Any working ethical system that actually works for human morality will entail trade-off’s. There are cases where different moral values conflict. You will encounter them often. You will have to make choices. What’s interesting is that when talking to most normal people who I’ve worked with, they’re extremely reluctant to discuss or recognize the need to make these kinds of trade-off’s. This may be a more specific case of the general aversion to moral awareness and the need for judgment both of your self and of others that it entails but I think it’s something else. Even when discussing specifically moral subjects on which people are happy to stake out positions, still no one recognizes trade-off’s have to be made.
I wonder why? A few hypothesises:
- Trade-off’s are socially costly/risky to discuss vs applause lights statements like “we should do good thing X we all agree on”
- Trade-off’s require a greater degree of ethical thought/development than simple black/white rules
- Most people either have no coherent moral framework or in some cases are developed enough to have a simple singular conception of the good. Very few get past that stage to the point where they have multiple competing values which they trade-off against each other.
Normal people value loyalty, practically and morally. They’re usually wrong to do so. My loyalty hierarchy at work goes like this:
- Loyalty to my ethics
- Loyalty to my clients
- Loyalty to my firm
Where a course of action contradicts my ethics, I will not do it consequences be dammed. Where I can tell a client what they want to hear, helping my firm get contracts but harming the client, I won’t. What’s interesting about this kind of ethical thinking is that it works just as well if you remove the word “loyalty”.
What loyalty means is acting differently towards someone because of your relationship or history with them. This is a good strategy for rent-seeking, but wrong morally and bad for the collective. You should treat people equally and fairly. This means telling people you’re “loyal” to that they’re wrong and standing against them in meetings when necessary, even if they’re your boss. This means firing or demoting low-performers, even if they’re your friends. Doing otherwise may be better for your career in most places (most firms are dysfunctional), but it’s not right.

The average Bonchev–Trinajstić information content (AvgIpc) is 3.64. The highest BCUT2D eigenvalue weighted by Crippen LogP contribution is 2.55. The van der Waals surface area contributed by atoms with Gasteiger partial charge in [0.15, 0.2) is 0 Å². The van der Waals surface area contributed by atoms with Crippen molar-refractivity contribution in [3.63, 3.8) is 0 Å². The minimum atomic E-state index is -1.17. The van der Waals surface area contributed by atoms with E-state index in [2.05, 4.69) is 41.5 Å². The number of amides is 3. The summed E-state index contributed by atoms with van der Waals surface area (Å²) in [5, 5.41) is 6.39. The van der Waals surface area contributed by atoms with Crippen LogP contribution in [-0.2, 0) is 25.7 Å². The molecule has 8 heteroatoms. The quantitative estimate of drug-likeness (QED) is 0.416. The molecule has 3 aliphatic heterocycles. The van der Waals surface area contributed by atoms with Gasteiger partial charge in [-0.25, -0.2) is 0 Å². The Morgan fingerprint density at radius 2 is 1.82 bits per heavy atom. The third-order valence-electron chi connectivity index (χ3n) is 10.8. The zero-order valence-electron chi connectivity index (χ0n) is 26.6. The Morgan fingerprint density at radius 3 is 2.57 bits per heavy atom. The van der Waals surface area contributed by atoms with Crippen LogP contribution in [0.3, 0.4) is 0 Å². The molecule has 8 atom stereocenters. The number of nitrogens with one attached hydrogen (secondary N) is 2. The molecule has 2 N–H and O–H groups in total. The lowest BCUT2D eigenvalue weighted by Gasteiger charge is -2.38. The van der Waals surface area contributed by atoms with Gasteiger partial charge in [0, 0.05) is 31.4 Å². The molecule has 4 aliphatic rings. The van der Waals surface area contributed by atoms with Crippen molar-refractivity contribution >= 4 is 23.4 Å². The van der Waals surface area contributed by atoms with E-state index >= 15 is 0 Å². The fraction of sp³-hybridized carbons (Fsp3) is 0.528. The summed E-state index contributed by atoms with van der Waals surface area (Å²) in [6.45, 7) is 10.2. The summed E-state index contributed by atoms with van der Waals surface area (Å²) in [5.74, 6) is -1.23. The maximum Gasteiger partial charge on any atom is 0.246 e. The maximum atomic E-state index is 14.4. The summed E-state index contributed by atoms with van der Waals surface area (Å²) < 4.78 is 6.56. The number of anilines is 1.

Our society limits people’s scope of action to their lives. We ban post-death trusts, or at least do not give them the protection of the legal system. We do not allow the creation of corporations/organizations without a terminal human owner. We limit the ability of the past to control the present and future. No hands from beyond the grave.
Are we right to do so? I don’t know. Social questions are difficult. Every decisions spirals into a fractal of consequences and interactions, the tiniest change in initial circumstances creating a different fracture, different patterns and colours. (Not all effects are chaotic. Some things have predictable effects.)
Morally, I do not see why those who exist should have more rights than those who do not. Why the will of the living should matter more than that of the dead or unborn. Existence is morally arbitrary. The reasons we privilege it are practical, not pure.
Some people are uncritically in favour of the fat acceptance movement/narrative. Some are against. I think both are wrong. The fat acceptance movement has two independent messages. The first is that people who are fat should not feel ashamed, be discriminated against or be seen as less than thin people. This is correct. The second is that being fat is not bad for your health. This is incorrect.
I was sitting in my companies quarterly wrap up meeting yesterday. The procedure is standard. People give presentations. They highlight something the firm has achieved. Then everyone claps. Me included. The atmosphere is good and the company culture is strong. Still, something’s wrong.
One of the presentations was a bar graph of our revenue over time. The presenter talked about how we had our highest monthly and quarterly revenue ever. Everyone clapped. The bar graph had no axis or labels. It was literally just one bar higher than another. I felt that I was doing something wrong.
Clapping puts you in a mood. So does cheering or chanting. Your behaviour affects your thoughts just as your thoughts affect your behaviour. By engaging in collective behaviour that makes you feel like part of a group, you become part of the group. By engaging in positive behaviour, your mental state becomes more positive. Both of these states make you less able to think, to see reality and spot bullshit.
I’ve always tried to avoid loosing myself in groups, to stay away from collective madness and control my own thoughts. I suggest you try doing the same. Most people feel an incredible pressure to confirm and be liked. If you reject that instinct, you become far more free and far more effective.